Cross Church, Hoath TR
(earlier St Mary & Holy Trinity)
DIOCESE: HISTORICAL AND ARCHAEOLOGICAL SURVEY
Tim Tatton-Brown's Survey 1994
LOCATION: Near centre of village at c. 110
feet above O.D. with Hoath Court beside the churchyard on the west.
The church is situated on a gravel terrace on the east side of the
Blean Forest which is on London Clay.
DESCRIPTION: This church unfortunately underwent major restorations in
1842 and 1866-7, but despite this, something of the medieval fabric of
this ancient chapel to Reculver still survives.
The nave perhaps dates from the 12th century, as
suggested by its north-west and south-west Caenstone quoins, while the
chancel is probably of the 13th century, and has some iron-cemented
gravel stone in its south wall (cf. churches at Chislet, Westbere,
Sturry and also 13th century buildings in Canterbury). It has a pair
of lancets in its east wall with a plain round window above (all
restored externally). Glynne says there was a piscina with a shelf
above. The chancel arch was also c. late 13th century, as were
the south door to the nave and the windows on either side. The north
nave doorway, of similar date, had its head reset in the north aisle
wall in 1867.
In the early 14th century, a three-light west window was
made, as well as three two-light windows in the chancel (two on the
north, one on the south-east). In the later 15th century two two-light
square-headed (under hood-moulds) Perpendicular windows were put into
the south side of the church. That on the south side of the nave has a
triangular opening under it, possibly a piscina. All these windows
have, however, been heavily restored in the 19th century. The
Perpendicular windows mentioned above are on either side of where the
Rood-screen would have been, and may relate to various activities at
the church in the late 15th-early 16th century, including a porch 'pewing'
in 1495, gifts to the roodloft (1509-19), etc. All are mentioned in
wills, which also tell us of the buying of new bells in 1499. This may
be the date when the small bell-turret over the west end of the nave
was made (or rebuilt). It was, however, heavily restored along with
the west gable (date stone) in 1842, and is now covered in shingles.
Above it is a slender spire, also covered in shingles. There are three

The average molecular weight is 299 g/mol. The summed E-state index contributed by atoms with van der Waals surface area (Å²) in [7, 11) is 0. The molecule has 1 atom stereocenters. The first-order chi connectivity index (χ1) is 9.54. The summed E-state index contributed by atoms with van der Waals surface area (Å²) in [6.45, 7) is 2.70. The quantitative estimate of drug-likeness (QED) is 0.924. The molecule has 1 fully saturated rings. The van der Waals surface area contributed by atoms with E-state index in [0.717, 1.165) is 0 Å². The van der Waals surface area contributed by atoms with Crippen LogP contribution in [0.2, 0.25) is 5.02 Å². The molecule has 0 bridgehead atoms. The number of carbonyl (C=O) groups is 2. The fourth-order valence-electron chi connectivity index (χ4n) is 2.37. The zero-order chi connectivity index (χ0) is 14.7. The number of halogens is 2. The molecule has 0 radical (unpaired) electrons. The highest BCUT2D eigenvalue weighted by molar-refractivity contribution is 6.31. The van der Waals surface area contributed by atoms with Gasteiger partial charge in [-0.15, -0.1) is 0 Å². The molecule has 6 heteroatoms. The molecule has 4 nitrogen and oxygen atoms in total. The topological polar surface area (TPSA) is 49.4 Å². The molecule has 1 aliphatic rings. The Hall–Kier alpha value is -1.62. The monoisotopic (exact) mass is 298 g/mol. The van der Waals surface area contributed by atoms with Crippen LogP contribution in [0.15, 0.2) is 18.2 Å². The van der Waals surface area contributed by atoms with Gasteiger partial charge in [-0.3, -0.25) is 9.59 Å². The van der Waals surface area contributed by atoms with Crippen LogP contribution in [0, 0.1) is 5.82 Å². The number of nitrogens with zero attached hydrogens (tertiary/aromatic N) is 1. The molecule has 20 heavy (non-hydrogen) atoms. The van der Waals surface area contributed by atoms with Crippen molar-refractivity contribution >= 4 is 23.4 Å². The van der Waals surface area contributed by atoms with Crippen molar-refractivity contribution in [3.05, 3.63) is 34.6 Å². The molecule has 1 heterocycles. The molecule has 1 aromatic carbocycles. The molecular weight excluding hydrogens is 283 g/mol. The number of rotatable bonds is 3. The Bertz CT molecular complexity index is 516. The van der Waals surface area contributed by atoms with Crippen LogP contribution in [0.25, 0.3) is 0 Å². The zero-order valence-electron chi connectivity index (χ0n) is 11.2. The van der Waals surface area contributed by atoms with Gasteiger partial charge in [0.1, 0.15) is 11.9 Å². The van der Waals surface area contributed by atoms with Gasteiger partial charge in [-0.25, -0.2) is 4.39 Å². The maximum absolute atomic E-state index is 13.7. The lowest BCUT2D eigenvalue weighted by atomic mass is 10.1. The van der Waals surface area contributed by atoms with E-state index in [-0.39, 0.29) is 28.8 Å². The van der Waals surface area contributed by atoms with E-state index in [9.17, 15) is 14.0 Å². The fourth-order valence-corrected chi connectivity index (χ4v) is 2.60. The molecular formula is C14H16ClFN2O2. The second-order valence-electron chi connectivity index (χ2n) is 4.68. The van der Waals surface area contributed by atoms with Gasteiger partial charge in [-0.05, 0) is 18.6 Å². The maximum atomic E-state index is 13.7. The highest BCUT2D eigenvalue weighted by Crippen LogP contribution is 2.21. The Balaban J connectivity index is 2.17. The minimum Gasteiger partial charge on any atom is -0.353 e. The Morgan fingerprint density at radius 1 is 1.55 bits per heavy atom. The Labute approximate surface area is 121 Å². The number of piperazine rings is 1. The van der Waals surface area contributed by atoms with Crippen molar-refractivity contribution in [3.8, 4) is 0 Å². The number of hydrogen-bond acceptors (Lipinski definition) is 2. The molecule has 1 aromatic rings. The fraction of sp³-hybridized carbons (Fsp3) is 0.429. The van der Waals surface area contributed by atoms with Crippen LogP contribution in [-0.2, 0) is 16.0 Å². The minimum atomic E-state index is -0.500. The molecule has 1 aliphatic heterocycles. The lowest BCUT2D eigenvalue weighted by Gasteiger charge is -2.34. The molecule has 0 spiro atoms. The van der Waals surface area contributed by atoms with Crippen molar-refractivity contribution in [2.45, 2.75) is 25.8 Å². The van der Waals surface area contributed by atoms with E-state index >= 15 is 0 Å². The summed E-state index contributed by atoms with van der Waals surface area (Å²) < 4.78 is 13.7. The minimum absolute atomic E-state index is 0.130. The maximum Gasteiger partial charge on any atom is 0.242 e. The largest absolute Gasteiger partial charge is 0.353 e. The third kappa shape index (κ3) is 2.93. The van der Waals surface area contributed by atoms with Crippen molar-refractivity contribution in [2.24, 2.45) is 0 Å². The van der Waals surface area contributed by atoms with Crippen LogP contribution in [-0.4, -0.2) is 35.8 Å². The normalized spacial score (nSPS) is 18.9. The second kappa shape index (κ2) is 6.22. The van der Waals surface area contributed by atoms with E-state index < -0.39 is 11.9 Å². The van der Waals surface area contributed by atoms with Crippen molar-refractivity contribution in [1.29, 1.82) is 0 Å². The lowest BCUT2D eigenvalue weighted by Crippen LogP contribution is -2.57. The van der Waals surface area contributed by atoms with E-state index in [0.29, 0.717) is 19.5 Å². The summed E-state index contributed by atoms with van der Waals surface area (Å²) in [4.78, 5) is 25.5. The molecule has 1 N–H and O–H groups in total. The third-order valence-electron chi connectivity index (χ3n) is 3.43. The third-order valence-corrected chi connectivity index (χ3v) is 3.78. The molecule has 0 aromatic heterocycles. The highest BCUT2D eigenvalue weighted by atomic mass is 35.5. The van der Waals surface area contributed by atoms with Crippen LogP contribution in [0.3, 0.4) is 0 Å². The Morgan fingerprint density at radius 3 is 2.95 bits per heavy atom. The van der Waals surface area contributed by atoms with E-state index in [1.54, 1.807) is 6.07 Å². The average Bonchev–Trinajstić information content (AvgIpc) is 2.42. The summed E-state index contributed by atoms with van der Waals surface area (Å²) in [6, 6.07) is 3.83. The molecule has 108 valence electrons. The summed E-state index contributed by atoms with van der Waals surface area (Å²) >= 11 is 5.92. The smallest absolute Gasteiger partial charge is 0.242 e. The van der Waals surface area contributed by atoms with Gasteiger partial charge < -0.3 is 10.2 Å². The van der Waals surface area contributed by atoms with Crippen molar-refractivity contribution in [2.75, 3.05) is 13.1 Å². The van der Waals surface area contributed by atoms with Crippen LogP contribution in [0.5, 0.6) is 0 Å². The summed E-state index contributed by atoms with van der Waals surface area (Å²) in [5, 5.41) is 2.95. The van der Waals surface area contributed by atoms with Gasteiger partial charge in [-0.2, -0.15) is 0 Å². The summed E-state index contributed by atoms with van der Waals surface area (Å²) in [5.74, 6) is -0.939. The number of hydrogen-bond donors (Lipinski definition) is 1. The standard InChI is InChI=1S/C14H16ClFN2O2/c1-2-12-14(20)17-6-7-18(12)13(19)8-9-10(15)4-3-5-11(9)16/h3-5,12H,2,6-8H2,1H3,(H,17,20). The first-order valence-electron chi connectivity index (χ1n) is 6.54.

bells here, one of c. 1500 (see above) and two of 1696.
In 1866-7 the church was heavily restored by Joseph
Clarke, and a new north aisle was added. New roofs were made and a new
north arcade, as well as completely new fittings including a font and
pulpit. The Incorporated Church Building Society gave a grant of £30
for 109 new seats (no doubt the present pews - some now removed). A
new porch was also made on the south side of the nave (it has a stoup
in it on the east side of the nave doorway).
BUILDING MATERIALS: (Incl. old plaster, paintings, glass, tiles etc.):
Flint with Caenstone quoins in the original nave, and some
iron-cemented gravestone in the chancel south wall. Also some? Kentish
Rag. Otherwise the outside walls date from the heavy 19th century
restoration when they were covered with pebble-dashed render. Much
Bathstone was used for window restoration, etc.
EXCEPTIONAL MONUMENTS IN CHURCH: None, but a headless brass of c.
1430 in a leger in the chancel floor (to Isabella Chakbon).
CHURCHYARD AND ENVIRONS:
Size & Shape: Roughly rectangular area around church, with quite
large extension to the north, still in use. Churchyard only in use
from c. 1303 (before that the parishioners had to use
Reculver). It was only formally consecrated in 1410.
Building in churchyard or on boundary: Various buildings in the
village to east and west, as well as a shed in the northern church
yard; and a lynch gate on the south.
Exceptional monuments: Some quite good 18th and early 19th century
gravestones (and bodystones). In the early 1980s some gravestones were
HISTORICAL RECORD (where known):
Earliest ref. to church: ? Early 14th century.
Late med. status: Always a chapelry to Reculver - until 1960 when it
was attached to Chislet. After 1310, it was the only chapel.
Patron: The Archbishop - via Reculver church. Between 1354-60, a
chantry chapel of the Holy Cross was founded in Hoath church by the
Vicar of Reculver. It was dissolved in 1548.
Other documentary sources: Hasted (2nd ed. 1808), IX, 99-101. Also Test.
Cant (E. Kent, 1907), 167-8, and R. Graham 'Sidelights on the
Rectors and parishioners of Reculver from the Registers of Archbishop
Winchelsey' Arch. Cant. 67 (1944), 1-12, and A. Hussey,
'Reculver and Hoath wills' Arch. Cant. 32 (1917), 83-141. (This
also has a list of the Chantry priests.) New bells 'to be bought' are
mentioned in 1499, and money for 'pewing of the church' in 1495. Also
the hoodloft (1509-19).
SURVIVAL OF ARCHAEOLOGICAL DEPOSITS:
Inside present church: ? Quite good, but disturbance by N. aisle
Outside present church: Disturbed on north by 1867 north aisle, and
boiler house to west.
To graveyard: Some gravestone were removed in the early 1980s.
ARCHAEOLOGICAL AND HISTORICAL ASSESSMENT:
The church and churchyard: A small ? 12th century nave and 13th
century chancel which were heavily restored in the 19th century when
the north aisle was added. A rare c. 1500 bell survives in the
The wider context: One of Joseph Clark's heavy restorations (he also
rebuilt the nearby early 19th century Reculver church).
REFERENCES: S. Glynne Churches of Kent (1877), 30, who visited
before the restoration.
D. Ingram Hill 'The church of Holy Cross at Hoath', in Hoath and
Herne ed. K. McIntosh (1984), 31-6. Also in the same volume; H.
Gough 'The cure of souls at Hoath' pp. 19-23.
Plans and early drawings: Petrie view from S.E. in 1808 showing timber
turret and earlier S. porch.
DATE VISITED: 11th February
REPORT BY: Tim Tatton-Brown